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Am Nat. 2009 Sep;174(3):297-307. doi: 10.1086/603614.

Quaternary climate change and the geographic ranges of mammals.

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  • 1National Center for Ecological Analysis and Synthesis, Santa Barbara, California 93101, USA. davies@nceas.ucsb.edu

Abstract

A species' range can be a proxy for its ecological well-being. Species with small and shrinking range distributions are particularly vulnerable to extinction. Future climate change scenarios are predicted to affect species' geographical extents, but data on how species' distributions respond to changing climate are largely anecdotal, and our understanding of the determinants and limits to species geographic ranges is surprisingly poor. Here we show that mammal species in more historically variable environments have larger geographical ranges. However, the relationship between range size and long-term climate trends cannot be explained by variation in our estimates of habitat specificity. We suggest that large oscillations in Quaternary temperatures may have shaped the contemporary distribution of range sizes via the selective extirpation of small-ranged species during glacial expansion and/or recolonization by good dispersers after glacial retreats. The effect of current climate change on species' distributions and extinctions may therefore be determined by the geographical coincidence between historical and future climate scenarios, the "mesh size" of the extinction/dispersal filter imposed by past climate change, and whether similar ecological and evolutionary responses to historical climatic change are appropriate in an increasingly transformed and fragmented landscape.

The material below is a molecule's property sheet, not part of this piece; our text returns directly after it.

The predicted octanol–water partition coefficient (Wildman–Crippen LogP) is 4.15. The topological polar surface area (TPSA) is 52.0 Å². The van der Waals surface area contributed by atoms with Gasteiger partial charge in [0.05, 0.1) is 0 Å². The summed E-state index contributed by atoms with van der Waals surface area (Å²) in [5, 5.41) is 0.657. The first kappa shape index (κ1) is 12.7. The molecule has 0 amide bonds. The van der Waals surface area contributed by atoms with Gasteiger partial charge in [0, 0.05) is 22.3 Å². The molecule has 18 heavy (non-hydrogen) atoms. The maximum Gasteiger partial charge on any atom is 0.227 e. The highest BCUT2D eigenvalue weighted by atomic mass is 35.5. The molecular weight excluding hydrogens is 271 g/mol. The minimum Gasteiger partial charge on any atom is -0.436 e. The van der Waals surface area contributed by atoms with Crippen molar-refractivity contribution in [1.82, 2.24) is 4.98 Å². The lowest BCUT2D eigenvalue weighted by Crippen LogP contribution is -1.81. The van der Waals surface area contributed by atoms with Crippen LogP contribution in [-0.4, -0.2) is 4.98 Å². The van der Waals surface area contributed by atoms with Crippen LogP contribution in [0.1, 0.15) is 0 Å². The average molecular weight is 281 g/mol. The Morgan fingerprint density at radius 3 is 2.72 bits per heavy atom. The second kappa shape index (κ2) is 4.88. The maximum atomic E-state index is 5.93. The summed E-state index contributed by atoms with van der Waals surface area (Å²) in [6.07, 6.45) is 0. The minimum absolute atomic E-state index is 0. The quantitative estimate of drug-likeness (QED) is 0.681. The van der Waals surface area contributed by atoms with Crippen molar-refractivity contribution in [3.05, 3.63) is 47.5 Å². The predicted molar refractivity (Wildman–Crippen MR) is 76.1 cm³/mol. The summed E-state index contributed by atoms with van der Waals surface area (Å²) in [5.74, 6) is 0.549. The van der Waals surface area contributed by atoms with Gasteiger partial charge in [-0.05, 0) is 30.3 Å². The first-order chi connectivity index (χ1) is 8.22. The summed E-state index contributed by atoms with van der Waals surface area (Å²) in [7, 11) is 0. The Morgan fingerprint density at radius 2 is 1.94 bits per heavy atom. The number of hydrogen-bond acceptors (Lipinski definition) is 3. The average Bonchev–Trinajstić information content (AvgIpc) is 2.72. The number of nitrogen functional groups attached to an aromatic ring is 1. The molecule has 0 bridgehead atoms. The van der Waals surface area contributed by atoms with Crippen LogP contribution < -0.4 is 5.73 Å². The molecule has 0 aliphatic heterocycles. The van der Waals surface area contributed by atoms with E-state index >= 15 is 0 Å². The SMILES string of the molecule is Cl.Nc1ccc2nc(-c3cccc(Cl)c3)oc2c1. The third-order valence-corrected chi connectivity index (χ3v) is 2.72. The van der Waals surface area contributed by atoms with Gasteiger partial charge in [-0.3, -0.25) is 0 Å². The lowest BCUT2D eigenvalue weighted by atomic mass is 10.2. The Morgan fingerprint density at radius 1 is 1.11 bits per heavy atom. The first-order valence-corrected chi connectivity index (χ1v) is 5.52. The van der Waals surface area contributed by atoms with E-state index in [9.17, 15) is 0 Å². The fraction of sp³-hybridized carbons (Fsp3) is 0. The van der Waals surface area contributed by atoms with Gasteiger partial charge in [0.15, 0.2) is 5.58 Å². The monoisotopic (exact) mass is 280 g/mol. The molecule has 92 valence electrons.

PMID:
19627231
DOI:
10.1086/603614
[PubMed - indexed for MEDLINE]
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